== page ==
Only a second referendum in 2009, accompanied by intense and costly lobbying on all sides, finally convinced the Irish electorate to back it, allowing the treaty to come into force.
If getting it approved in all 27 countries was hard the first time around, it will only be harder at a time when Europe is akin to a dirty word in many member states and the economic and financial crisis has made almost all voters deeply wary.
Aware of those concerns, Irish Prime Minister Enda Kenny counseled caution during a visit to Berlin on Wednesday, where he held talks with Merkel on the issue.
“Any steps toward major treaty change would obviously be very challenging,” he told reporters afterwards.
“I’ve had a frank discussion about that with the chancellor, and I believe that the immediate crisis has to be dealt with in the short-term with the facilities and the tools that are available to us.”
Britain, which is determined not to adopt the euro and has an increasingly fractious relationship with the EU as a whole, is another serious obstacle, even if the treaty changes were to be minor and only pertain to the euro zone countries.
Deputy prime minister, Nick Clegg, reflected some of the British government’s thinking in a visit to Brussels last week.
“There is a knee-jerk assumption that when Europe faces a major crisis, where the challenge we face is big enough, our default response should be treaty change,” said Clegg, a former member of the European Parliament who is considered one of the more pro-European of Britain’s politicians.
“To sit around tables for months on end, agonizing over this article or that, becoming engulfed in endless institutional introspection, would be a huge political distraction for the economically urgent task at hand, and the danger is that fixating on the treaties will obscure what is really needed.”
In a reflection of just how much of a concern Britain’s position is, Van Rompuy is scheduled to meet Prime Minister David Cameron to discuss the issue in Brussels on Friday, before Cameron visits Merkel in Berlin.
But it is not just non-euro zone states who are major hurdles; many of those in the euro zone also fear that tinkering with the treaties at a time when there is an urgent need to tackle the wider issues of crisis is the wrong way to go.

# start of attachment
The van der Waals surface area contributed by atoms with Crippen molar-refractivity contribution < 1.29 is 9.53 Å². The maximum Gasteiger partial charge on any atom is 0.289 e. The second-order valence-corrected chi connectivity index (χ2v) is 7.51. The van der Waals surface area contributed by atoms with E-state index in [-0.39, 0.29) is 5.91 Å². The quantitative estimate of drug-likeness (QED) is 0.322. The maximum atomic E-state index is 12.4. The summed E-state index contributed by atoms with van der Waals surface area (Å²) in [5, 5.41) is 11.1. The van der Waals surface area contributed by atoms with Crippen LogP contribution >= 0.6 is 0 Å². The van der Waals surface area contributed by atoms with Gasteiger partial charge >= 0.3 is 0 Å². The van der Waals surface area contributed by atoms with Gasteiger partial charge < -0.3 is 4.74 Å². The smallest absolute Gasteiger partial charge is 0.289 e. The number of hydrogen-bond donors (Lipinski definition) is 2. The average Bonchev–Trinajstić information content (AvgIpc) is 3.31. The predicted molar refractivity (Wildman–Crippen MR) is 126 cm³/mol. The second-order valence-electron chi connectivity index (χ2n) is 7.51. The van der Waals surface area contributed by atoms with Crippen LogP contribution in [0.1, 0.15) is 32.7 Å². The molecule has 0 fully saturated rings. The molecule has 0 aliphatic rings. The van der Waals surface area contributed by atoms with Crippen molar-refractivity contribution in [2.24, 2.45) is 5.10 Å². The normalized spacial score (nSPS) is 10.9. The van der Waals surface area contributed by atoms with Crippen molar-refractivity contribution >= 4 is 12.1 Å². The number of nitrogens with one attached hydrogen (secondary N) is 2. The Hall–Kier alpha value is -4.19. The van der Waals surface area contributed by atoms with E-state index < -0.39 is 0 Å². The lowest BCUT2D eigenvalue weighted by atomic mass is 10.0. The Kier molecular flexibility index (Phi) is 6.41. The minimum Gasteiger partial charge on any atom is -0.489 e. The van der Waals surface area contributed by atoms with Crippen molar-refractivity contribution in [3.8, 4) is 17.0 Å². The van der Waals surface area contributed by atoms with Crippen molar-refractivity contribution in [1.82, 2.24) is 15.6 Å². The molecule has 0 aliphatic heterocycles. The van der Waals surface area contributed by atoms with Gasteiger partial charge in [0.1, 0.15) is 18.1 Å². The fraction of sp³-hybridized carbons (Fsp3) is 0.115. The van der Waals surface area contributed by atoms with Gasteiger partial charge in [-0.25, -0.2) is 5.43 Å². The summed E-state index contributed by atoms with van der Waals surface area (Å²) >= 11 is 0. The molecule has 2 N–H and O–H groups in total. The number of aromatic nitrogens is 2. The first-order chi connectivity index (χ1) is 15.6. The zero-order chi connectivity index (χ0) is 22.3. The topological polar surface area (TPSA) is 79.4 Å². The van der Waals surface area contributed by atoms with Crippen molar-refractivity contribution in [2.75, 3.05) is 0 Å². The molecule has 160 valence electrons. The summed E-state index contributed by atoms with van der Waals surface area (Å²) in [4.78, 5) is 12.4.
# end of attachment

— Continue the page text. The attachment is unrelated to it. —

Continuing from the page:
Avowedly pro-European Finland has said it is not enthusiastic about treaty change, even though it cannot be excluded, and the Netherlands has raised its concerns. Slovakia, the Czech Republic and Slovenia are all uneasy customers.
For her part, Merkel is determined to secure treaty change by the end of 2012, a goal that looks decidedly ambitious.
While the treaty has been slightly amended over the past year to allow for the creation of a permanent euro zone bailout mechanism, that was done through what is known as a simplified procedure, which is relatively quick.
Given the changes Germany wants to achieve, which include much stricter sanctions on countries that miss budget deficit targets, it is unlikely member states will agree to the simplified method again.
Plus France is hinting at deeper treaty adjustments that would definitely require the more lengthy, ordinary procedure to be used, and the European Parliament, whose powers were enhanced under the Lisbon Treaty, also wants the ordinary method.
“I’m very concerned, very concerned,” said a senior EU official directly involved in the negotiations when asked about the risks of treaty change at a time when the euro zone risks being pulled apart by financial market forces.
“This is a huge debate to be having. We’ll start with limited treaty change and before we’re even aware, we’re going to be in a debate about the very essence of Europe. It will end up being a referendum on Europe in a very negative climate.”
Writing by Luke Baker; editing by Janet McBride